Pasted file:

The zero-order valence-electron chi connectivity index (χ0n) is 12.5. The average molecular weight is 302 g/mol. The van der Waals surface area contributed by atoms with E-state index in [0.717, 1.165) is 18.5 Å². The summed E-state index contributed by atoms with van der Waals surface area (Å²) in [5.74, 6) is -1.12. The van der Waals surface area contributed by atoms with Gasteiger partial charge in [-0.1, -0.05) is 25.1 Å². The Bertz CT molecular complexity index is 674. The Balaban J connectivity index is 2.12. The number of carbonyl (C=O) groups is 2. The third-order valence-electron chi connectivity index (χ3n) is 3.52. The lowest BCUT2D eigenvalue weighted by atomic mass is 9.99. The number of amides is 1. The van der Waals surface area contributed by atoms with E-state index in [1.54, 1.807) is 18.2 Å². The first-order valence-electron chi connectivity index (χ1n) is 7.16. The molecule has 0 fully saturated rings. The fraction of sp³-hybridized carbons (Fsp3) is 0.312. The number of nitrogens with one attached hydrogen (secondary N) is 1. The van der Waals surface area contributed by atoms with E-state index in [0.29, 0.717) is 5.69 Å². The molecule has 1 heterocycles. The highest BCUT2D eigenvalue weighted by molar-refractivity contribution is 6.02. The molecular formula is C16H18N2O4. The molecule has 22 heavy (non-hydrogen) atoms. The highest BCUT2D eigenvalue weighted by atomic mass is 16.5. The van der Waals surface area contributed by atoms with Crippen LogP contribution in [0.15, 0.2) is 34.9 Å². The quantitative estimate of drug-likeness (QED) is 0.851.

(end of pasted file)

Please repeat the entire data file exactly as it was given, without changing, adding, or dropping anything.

The zero-order valence-electron chi connectivity index (χ0n) is 12.5. The average molecular weight is 302 g/mol. The van der Waals surface area contributed by atoms with E-state index in [0.717, 1.165) is 18.5 Å². The summed E-state index contributed by atoms with van der Waals surface area (Å²) in [5.74, 6) is -1.12. The van der Waals surface area contributed by atoms with Gasteiger partial charge in [-0.1, -0.05) is 25.1 Å². The Bertz CT molecular complexity index is 674. The Balaban J connectivity index is 2.12. The number of carbonyl (C=O) groups is 2. The third-order valence-electron chi connectivity index (χ3n) is 3.52. The lowest BCUT2D eigenvalue weighted by atomic mass is 9.99. The number of amides is 1. The van der Waals surface area contributed by atoms with E-state index in [1.54, 1.807) is 18.2 Å². The first-order valence-electron chi connectivity index (χ1n) is 7.16. The molecule has 0 fully saturated rings. The fraction of sp³-hybridized carbons (Fsp3) is 0.312. The number of nitrogens with one attached hydrogen (secondary N) is 1. The van der Waals surface area contributed by atoms with E-state index in [0.29, 0.717) is 5.69 Å². The molecule has 1 heterocycles. The highest BCUT2D eigenvalue weighted by molar-refractivity contribution is 6.02. The molecular formula is C16H18N2O4. The molecule has 22 heavy (non-hydrogen) atoms. The highest BCUT2D eigenvalue weighted by atomic mass is 16.5. The van der Waals surface area contributed by atoms with Crippen LogP contribution in [0.15, 0.2) is 34.9 Å². The quantitative estimate of drug-likeness (QED) is 0.851.